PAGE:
With the publication of Frank’s The Americans in 1959, certain photographers in the United States recognized a profound challenge to the standards of photographic imagery and style. Frank’s pictures evidenced a sophisticated social intelligence, quick eyes and mind, and a radical understanding of the potentials of the small camera. Emphasis was placed on relevant content and subject matter, rather than on the art of the fine print. While the eighty photographs included in the present exhibition- by Garry Winogrand, Diane Arbus, Lee Friedlander, Bill Dane, Henry Wessel, Jr., William Eggleston, Tod Papageorge and Leo Rubinfien- are far more diverse than similar in approach, the photographers have all used Frank’s work as a point of departure.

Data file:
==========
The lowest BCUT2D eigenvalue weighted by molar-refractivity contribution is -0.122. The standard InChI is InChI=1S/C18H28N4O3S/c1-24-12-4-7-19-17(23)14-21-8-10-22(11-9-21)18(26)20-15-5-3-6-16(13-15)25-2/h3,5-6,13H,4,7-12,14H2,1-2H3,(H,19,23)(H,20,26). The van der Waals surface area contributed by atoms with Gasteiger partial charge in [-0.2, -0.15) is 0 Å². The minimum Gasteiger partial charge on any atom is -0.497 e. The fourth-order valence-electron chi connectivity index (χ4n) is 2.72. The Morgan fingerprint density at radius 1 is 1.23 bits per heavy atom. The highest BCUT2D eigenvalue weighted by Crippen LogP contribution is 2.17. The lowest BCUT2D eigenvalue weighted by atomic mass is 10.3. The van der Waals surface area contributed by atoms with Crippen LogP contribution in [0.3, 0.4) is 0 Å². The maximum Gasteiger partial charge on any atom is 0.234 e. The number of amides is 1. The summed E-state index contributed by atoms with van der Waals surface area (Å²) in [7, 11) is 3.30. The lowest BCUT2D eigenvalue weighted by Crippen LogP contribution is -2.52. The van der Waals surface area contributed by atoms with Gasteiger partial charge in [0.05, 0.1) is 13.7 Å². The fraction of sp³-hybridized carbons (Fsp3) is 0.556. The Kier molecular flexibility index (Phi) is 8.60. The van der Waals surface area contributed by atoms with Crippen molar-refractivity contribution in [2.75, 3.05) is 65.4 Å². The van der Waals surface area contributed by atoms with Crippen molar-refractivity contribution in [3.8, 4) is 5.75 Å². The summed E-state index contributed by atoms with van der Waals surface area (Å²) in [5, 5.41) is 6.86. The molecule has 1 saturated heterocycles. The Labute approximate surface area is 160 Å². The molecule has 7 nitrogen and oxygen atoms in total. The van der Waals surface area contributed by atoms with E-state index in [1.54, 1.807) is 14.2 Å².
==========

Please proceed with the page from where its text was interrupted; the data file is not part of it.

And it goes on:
Common to these photographers is the feeling of being improvised and true; all convey a sense of immediate discovery. The older photographers (Winogrand, Arbus, Friedlander) transformed Frank’s vision while using similar photographic tools: a 35 mm camera and fast black-and-white film (Arbus later turned to the larger 2¼“ square camera). The younger group, including Papageorge, Eggleston, and Rubinfien, have extended the tradition while using large format portable cameras (e.g. 2¼“ x 3¼“ roll film), and sometimes color. Through various highly individual approaches, each of these photographers has found a successful solution to the problem of transposing the real world into a clear photograph.